Findings from our study revealed that high intensity heroin injection was positively associated with leaving hospital AMA. Given the unavailability of illicit opioids in hospital settings as a result of abstinence-based policies in most hospitals, frequent heroin injectors may face severe withdrawal symptoms and as a result, may discharge themselves from hospital AMA to obtain heroin to maintain their drug dependency [20]. The higher odds of leaving hospital AMA among PWUD who are frequent injectors could also be explained by the complexities around treating opioid-dependent patients for pain [2123]. In particular, studies have documented the provision of inadequate pain management among these individuals [23,24], which may ultimately contribute to an increased risk of leaving hospital AMA to self-manage their pain [25]. To prevent these potential concerns, hospitals may benefit from consulting liaison teams with specialized skills in managing opioid withdrawal and pain. As well, clinical guidelines to treat chronic non-cancer pain specific to PWUD may be useful for healthcare providers to more appropriately treat pain for these individuals [26].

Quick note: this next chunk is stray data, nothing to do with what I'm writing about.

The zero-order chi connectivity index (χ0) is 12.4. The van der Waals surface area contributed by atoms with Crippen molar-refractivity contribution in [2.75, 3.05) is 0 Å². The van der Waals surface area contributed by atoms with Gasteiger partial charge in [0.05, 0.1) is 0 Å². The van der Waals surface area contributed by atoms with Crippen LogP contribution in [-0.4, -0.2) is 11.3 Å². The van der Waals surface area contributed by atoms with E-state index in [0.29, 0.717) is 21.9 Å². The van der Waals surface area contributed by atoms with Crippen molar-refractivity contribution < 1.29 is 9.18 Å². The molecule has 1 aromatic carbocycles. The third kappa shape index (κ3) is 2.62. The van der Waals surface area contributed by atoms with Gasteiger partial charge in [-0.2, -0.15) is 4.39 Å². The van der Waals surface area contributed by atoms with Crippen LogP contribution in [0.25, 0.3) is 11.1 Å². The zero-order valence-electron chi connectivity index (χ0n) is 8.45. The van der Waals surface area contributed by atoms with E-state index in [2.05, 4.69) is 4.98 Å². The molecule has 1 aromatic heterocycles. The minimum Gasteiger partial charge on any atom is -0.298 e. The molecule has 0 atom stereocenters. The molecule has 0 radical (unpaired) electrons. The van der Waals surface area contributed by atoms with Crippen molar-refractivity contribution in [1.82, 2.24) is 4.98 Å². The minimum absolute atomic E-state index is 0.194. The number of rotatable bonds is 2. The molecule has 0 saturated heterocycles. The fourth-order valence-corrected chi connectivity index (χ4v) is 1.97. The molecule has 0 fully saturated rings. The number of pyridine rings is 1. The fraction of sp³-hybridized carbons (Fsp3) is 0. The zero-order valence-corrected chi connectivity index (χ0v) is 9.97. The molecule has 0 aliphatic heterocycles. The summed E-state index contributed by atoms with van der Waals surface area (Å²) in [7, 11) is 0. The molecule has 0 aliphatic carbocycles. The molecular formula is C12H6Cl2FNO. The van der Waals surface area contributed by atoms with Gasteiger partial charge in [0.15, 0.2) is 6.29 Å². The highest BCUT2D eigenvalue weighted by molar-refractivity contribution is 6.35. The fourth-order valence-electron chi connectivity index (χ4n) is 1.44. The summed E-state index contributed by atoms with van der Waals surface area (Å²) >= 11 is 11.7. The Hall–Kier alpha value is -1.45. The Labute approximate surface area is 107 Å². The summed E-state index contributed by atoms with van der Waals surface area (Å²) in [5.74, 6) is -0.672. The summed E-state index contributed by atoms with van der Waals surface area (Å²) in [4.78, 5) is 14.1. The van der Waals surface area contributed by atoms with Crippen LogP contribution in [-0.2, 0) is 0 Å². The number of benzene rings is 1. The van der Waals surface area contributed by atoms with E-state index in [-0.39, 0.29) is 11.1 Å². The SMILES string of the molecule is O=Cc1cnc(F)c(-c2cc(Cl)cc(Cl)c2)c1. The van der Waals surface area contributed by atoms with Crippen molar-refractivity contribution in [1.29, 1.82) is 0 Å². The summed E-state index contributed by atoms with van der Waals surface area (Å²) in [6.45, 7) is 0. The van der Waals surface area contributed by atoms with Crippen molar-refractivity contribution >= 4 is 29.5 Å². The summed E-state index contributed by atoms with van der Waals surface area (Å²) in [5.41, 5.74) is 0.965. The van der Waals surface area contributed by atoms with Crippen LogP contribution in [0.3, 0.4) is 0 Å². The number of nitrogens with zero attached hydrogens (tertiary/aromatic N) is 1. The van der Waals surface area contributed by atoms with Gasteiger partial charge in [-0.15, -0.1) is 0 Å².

Previous studies have indicated that PWUD with a history of incarceration are less likely to access and utilize healthcare services [2729]. Our findings add to the existing literature by revealing a positive relationship between recent incarceration and leaving hospital AMA. This may be due to the negative experiences PWUD contend with in correctional settings, including poor relations between inmates and prison health staff that may create mistrust towards healthcare providers among those previously incarcerated [30]. In addition, recent incarceration may be a marker for more unstable addiction or other comorbidities (e.g., mental illness). Given the limited evidence concerning this dynamic, future research should seek to untangle the precise causal relationships underlying these associations. Nevertheless, a number of interventions that seek to build and improve patient-physician relationships should be considered, including educating physicians on how to effectively identify and appropriately address the needs of PWUD patients. In addition, specialized training in addiction medicine among healthcare providers that may help to remove the stigma and discrimination PWUD sometimes experience in hospitals should be a priority.